Like hundreds of thousands of the Europeans who came to America this summer, Eppo Numan arrived in New York City by plane. But it wasn't a jumbo jet, and there were no flight attendants, in-flight movies or free smoked almonds. There wasn't even any cabin pressure, owing to the fact that Numan's plane lacked a cabin. Nonetheless, the 49-year-old Dutchman, an artist and restaurateur by trade, was delighted with the flight: When he touched down in North America. Numan became the first person to fly an ultralight aircraft—basically, a glorified hang glider with an 80-hp motor—across the Atlantic.

Speed was not of the essence. Numan took off from the Netherlands in June 1989, flitting from landfall to landfall. Bad weather and bureaucrats—he needed flyover permission from six countries—sometimes delayed him for weeks at a time. At journey's end, the divorced father of four had spent a total of 95 hours and 37 minutes in the air and nearly $300,000 of his own money. Why? For the thrill of it, he says, and to publicize a personal quixotic crusade. An enthusiastic recruit to ecological causes, Numan wants the United Nations to add a new article to its Universal Declaration of Human Rights, one that would proclaim the right of all mankind to a safe, natural environment everywhere on the globe.

If that goal seems remote, so, at first, did his epic flight. European aviation experts, he says, thought the prospect laughable, and one look at Numan's flying machine explains why. The Eppo Windmaster, as the pilot dubbed his single-seater, weighs just 416 pounds without fuel. Its customized fuselage is suspended under fabric wings by a single 12-mm-thick bolt. It can be as skittish as a kite in shifting air currents. And although it can carry enough fuel to stay aloft for 11 hours, it can't go faster than 65 knots. The day Numan was to begin his transatlantic quest, he learned he did not have permission to take off from the Rotterdam airport. Numan was beside himself. "I had spent four years nonstop in planning," he says, "four years looking like a madman." Eventually the bureaucratic snafu was cleared up, and at 3 P.M. on the afternoon of June 16, his odyssey began.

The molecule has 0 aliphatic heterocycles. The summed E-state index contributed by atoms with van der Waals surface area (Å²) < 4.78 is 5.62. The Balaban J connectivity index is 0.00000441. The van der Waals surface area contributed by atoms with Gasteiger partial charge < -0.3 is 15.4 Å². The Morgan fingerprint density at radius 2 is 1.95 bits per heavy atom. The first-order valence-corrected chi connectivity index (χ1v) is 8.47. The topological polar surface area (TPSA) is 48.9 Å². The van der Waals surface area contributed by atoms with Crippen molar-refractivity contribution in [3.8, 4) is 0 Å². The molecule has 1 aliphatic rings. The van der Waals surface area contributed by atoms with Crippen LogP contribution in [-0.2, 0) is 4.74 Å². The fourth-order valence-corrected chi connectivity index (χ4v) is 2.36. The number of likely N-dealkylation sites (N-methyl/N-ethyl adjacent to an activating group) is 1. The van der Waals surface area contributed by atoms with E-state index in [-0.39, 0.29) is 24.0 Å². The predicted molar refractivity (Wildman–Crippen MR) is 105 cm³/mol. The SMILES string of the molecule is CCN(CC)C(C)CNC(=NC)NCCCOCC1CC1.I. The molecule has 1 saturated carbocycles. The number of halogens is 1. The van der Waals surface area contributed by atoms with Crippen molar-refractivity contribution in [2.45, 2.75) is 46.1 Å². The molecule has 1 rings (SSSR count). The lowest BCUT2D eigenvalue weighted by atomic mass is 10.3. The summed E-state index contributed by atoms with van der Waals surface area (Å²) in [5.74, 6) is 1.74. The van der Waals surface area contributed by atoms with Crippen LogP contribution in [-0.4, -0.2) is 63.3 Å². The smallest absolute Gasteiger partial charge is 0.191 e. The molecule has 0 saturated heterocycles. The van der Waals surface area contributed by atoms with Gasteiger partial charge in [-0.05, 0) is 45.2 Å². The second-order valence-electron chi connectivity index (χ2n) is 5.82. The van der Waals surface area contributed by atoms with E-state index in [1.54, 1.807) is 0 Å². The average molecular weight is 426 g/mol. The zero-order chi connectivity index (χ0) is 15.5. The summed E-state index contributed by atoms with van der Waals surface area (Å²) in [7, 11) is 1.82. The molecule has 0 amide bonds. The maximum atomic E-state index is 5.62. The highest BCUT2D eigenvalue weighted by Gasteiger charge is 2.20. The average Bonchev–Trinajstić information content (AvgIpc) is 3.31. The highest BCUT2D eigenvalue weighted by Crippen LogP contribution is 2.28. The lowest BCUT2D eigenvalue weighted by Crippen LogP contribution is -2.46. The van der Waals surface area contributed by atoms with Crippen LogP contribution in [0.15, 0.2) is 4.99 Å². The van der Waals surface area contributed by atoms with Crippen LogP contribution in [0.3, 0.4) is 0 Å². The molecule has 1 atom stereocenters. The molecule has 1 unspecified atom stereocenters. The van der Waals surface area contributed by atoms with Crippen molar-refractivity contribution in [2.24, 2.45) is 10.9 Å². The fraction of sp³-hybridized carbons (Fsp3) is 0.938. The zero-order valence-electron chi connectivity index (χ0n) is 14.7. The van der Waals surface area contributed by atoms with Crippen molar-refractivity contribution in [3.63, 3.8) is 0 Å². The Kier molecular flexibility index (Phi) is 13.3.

Clearly, Eppo Numan is a man not easily deterred. Raised in The Hague, near where his father was a philosophy professor and his mother a dentist, Eppo has made self-discovery practically a way of life. His earliest passion was for the arts, developed while attending a Quaker boarding school. In his 20s he painted, mostly in a surrealist mode, and later branched out into interior design. In 1970 he opened a cozy, 67-seat bistro called Charcoal in The Hague, which he says was the first restaurant in Holland to offer barbecue. In the early years, he says, "the average waiting time for a table was two hours."